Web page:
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Home » Let Us Love God and People | Hebrews Part 2

Let Us Love God and People | Hebrews Part 2

Hebrews 10:22–25

During the month of July, I can’t help but think of one of my favorite childhood memories. It is when my dad and mom drove our family down a windy blacktopped road to a private golf course near town. It was July 4, and cars lined the side of the road. It seemed as if everyone from our small town had come out to watch the country club’s display of red, white and blue. Once we arrived at our typical spot, dad parked the car on a grassy noll, and we proceeded to lay down blankets, eat snacks and watch the fireworks. It’s one of those special moments I’ll never forget, and for me, another reason I love summertime.

As we move forward in our discussion of the book of Hebrews, the author encourages his readers to spend time loving God and his people. Once again, the faithfulness of the great high priest, Jesus Christ is the author’s basis for his exhortations to his readers.

The Letter to the Hebrews

Recall that the author constructs his letter by using sections of exposition followed by exhortation. The sections of exposition primarily utilize truths from the interpretation of Scripture to communicate the author’s point, while exhortation sections motivate the reader to action based upon the truth already presented. The author desires to encourage and strengthen the weak believers of a small Jewish community (13:22) so that they might stand fast in their faith during times of affliction.

The author writes to a congregation in crisis (10:32-33) pointing them to the superior and great high priesthood of Jesus Christ as their motivation for endurance. For the “Let us . . .” commands in 10:22-25, the author of Hebrews draws upon a lengthy section of exposition (7:1-10:18) detailing Christ’s high priestly office. Christ’s death and exaltation to heaven serve to motivate a loyalty to Christ and an urgency to serve others (10:22-25). Christ’s obedience to the cross (experiencing death and putting away sin, 7:27; 9:26) offers salvation (7:24-25) and sanctification (10:10) to the believer. His exaltation to God’s right-hand (passing through the heavens and offering one sacrifice, 9:11-12; 10:12-13) provides access to God (9:12, 24) and authority to worship continually (10:14). The one who worships is now emboldened to enter the divine presence because Jesus Christ is the new and living way who also exercises administration over and currently sustains his own people (10:19-21).

Hebrews 10:22 – “Let Us Love God”

Due to Christ’s one-time sacrifice, we can constantly approach God. As a matter of fact, we have a closeness to God that is unhindered. This “approaching,” or “drawing near” to God is a cultivated daily practice of knowing and worshipping Him intimately, as well as trusting his unfailing work in our lives. In a sense, it’s loving God.

Now, how are we to do this? The rest of the verse says to love God sincerely and faithfully. It is simply bringing a heart to God that is genuinely committed, intensely loyal and utterly trustworthy. Why? Because God has shown himself faithful to his people.

Hebrews 10:23 – “Let Us Hold Fast”

Along with loving God, he encourages us to keep a tight grip on our confession of hope (cf. 2:1-3). In short, he admonishes his audience to “Not let it slip away.” We are to maintain an on-going confidence in the hope that has been graciously given to us through the sacrifice of Christ. But not just “tightly grip it”—hold on to it without swerving from side-to-side. Or as George Guthrie aptly writes, “Hold onto the Christian hope, which is grounded in the person and work of Christ, without being moved by changing circumstances” (NIV Appl. Com., 344).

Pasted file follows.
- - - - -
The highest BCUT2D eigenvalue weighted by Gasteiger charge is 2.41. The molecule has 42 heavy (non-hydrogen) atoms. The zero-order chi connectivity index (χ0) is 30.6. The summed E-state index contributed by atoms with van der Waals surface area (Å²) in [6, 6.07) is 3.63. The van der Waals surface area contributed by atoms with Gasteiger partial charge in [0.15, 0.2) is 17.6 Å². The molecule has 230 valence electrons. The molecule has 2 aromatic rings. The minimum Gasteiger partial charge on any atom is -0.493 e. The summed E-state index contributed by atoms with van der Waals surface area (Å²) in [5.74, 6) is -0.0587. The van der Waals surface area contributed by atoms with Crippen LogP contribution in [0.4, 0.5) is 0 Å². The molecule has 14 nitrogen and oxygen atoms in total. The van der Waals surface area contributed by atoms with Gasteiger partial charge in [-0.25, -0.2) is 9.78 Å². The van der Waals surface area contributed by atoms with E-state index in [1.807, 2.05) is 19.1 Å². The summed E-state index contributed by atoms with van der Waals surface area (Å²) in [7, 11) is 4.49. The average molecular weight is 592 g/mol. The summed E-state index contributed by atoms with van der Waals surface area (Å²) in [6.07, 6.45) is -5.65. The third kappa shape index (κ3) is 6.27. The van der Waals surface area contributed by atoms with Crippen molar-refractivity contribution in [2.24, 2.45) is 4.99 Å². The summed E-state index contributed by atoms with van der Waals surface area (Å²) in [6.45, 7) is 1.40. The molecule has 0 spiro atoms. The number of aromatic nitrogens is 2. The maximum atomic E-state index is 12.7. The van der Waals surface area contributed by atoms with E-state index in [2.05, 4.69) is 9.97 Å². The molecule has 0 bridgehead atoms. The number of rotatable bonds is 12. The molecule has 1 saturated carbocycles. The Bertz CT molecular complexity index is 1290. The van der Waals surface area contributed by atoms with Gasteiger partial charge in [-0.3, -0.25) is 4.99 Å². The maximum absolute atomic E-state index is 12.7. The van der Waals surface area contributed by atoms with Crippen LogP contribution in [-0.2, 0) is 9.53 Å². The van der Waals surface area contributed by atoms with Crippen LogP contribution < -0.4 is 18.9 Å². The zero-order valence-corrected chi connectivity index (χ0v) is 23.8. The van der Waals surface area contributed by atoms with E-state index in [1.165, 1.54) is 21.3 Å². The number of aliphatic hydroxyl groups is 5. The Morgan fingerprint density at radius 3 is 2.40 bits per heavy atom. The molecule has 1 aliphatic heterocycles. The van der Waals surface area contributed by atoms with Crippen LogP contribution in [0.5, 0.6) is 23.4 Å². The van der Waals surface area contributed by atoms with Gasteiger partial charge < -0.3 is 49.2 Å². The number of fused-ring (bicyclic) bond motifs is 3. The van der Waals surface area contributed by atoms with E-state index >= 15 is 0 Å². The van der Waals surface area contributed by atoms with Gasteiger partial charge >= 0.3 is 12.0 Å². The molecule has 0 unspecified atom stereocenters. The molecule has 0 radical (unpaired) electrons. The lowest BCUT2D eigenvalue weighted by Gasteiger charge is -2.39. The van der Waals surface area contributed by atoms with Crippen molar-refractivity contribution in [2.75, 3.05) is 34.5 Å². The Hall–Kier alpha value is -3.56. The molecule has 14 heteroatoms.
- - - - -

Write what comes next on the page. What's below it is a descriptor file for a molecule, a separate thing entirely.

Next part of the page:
Hebrews 10:24-25 – “Let Us Love People”

Finally, the author encourages his readers to give careful give thought to one another for the purpose, or goal of aggressively stirring up each other in the flock to love and good deeds. This means to act in a loving way regardless of the circumstances and to do good for others. Simply put, care and love others. Have a concern for the welfare of others, especially during times of testing and disappointment.

Guthrie’s comment is appropriate:

“Our associations in life can make a tremendous difference, for good or for ill, in our outlook and our endeavors . . . Peers can wield heavy influence on our actions, our goals. Thus, for the believer who wishes to hold to the Christian hope, the community of saints is vital, offering the needed mix of accountability and encouragement . . .We need others spurring us on toward love and good deeds in a world so bent on self-centeredness and self-gratification” (352).

Now, how are we to do this? Do not neglect to meet or gather as a body of Christ. I don’t think this principle is related to church attendance every time the church doors are open. But I do think that his point is for his readers is to have a consistent involvement in the life of the church, the people! Are we coming alongside one another in order to be meaningfully engaged in the life of the body on a weekly basis?

Questions for us as we consider following these “let us” commands:

  • To what are my energies and efforts being drawn? Am I continually drawing closer to God because I love Him?
  • To what am I committed? When life throws obstacles, and difficulties at you, what is your anchor? To whom (or to what) is your hand, your emotions, your heart clinging to?
  • Who am I encouraging this day, this week? How are my words, actions and presence encouraging others?

by Wayne Slusser, Ph.D., Dean of Baptist Bible Seminary

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